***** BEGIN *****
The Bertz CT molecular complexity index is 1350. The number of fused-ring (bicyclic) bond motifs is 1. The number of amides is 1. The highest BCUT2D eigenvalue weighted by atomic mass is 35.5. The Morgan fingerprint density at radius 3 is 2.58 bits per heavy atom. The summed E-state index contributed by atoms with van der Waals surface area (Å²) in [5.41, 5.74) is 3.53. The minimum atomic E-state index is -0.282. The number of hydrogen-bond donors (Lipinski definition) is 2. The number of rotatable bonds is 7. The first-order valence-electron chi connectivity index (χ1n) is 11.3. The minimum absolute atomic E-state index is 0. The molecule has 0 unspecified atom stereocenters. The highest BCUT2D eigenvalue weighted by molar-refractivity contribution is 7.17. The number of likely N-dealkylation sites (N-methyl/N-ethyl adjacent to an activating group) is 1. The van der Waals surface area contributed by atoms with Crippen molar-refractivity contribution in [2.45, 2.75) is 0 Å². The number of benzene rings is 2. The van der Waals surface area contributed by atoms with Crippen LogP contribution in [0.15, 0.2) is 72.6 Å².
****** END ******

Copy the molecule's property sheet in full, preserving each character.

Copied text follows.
The Bertz CT molecular complexity index is 1350. The number of fused-ring (bicyclic) bond motifs is 1. The number of amides is 1. The highest BCUT2D eigenvalue weighted by atomic mass is 35.5. The Morgan fingerprint density at radius 3 is 2.58 bits per heavy atom. The summed E-state index contributed by atoms with van der Waals surface area (Å²) in [5.41, 5.74) is 3.53. The minimum atomic E-state index is -0.282. The number of hydrogen-bond donors (Lipinski definition) is 2. The number of rotatable bonds is 7. The first-order valence-electron chi connectivity index (χ1n) is 11.3. The minimum absolute atomic E-state index is 0. The molecule has 0 unspecified atom stereocenters. The highest BCUT2D eigenvalue weighted by molar-refractivity contribution is 7.17. The number of likely N-dealkylation sites (N-methyl/N-ethyl adjacent to an activating group) is 1. The van der Waals surface area contributed by atoms with Crippen molar-refractivity contribution in [2.45, 2.75) is 0 Å². The number of benzene rings is 2. The van der Waals surface area contributed by atoms with Crippen LogP contribution in [0.15, 0.2) is 72.6 Å².